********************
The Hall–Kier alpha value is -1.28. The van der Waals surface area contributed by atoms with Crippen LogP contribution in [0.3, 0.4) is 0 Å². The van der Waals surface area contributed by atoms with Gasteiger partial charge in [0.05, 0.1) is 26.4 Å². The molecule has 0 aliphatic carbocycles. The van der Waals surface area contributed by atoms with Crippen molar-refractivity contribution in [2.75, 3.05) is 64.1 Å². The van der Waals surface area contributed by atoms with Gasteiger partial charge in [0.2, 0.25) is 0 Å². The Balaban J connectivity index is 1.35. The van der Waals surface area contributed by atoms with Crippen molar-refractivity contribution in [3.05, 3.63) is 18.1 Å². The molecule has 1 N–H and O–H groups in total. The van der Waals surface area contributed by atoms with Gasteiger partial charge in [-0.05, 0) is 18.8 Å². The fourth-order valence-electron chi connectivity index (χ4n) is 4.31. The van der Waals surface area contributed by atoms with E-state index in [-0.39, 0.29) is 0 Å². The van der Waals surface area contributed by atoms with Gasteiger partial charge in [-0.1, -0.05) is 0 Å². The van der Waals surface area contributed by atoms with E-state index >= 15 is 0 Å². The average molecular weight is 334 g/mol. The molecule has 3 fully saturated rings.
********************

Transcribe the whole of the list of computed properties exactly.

The Hall–Kier alpha value is -1.28. The van der Waals surface area contributed by atoms with Crippen LogP contribution in [0.3, 0.4) is 0 Å². The van der Waals surface area contributed by atoms with Gasteiger partial charge in [0.05, 0.1) is 26.4 Å². The molecule has 0 aliphatic carbocycles. The van der Waals surface area contributed by atoms with Crippen molar-refractivity contribution in [2.75, 3.05) is 64.1 Å². The van der Waals surface area contributed by atoms with Gasteiger partial charge in [0.2, 0.25) is 0 Å². The Balaban J connectivity index is 1.35. The van der Waals surface area contributed by atoms with Crippen molar-refractivity contribution in [3.05, 3.63) is 18.1 Å². The molecule has 1 N–H and O–H groups in total. The van der Waals surface area contributed by atoms with Gasteiger partial charge in [-0.05, 0) is 18.8 Å². The fourth-order valence-electron chi connectivity index (χ4n) is 4.31. The van der Waals surface area contributed by atoms with E-state index in [-0.39, 0.29) is 0 Å². The van der Waals surface area contributed by atoms with Gasteiger partial charge in [-0.1, -0.05) is 0 Å². The van der Waals surface area contributed by atoms with E-state index >= 15 is 0 Å². The average molecular weight is 334 g/mol. The molecule has 3 fully saturated rings.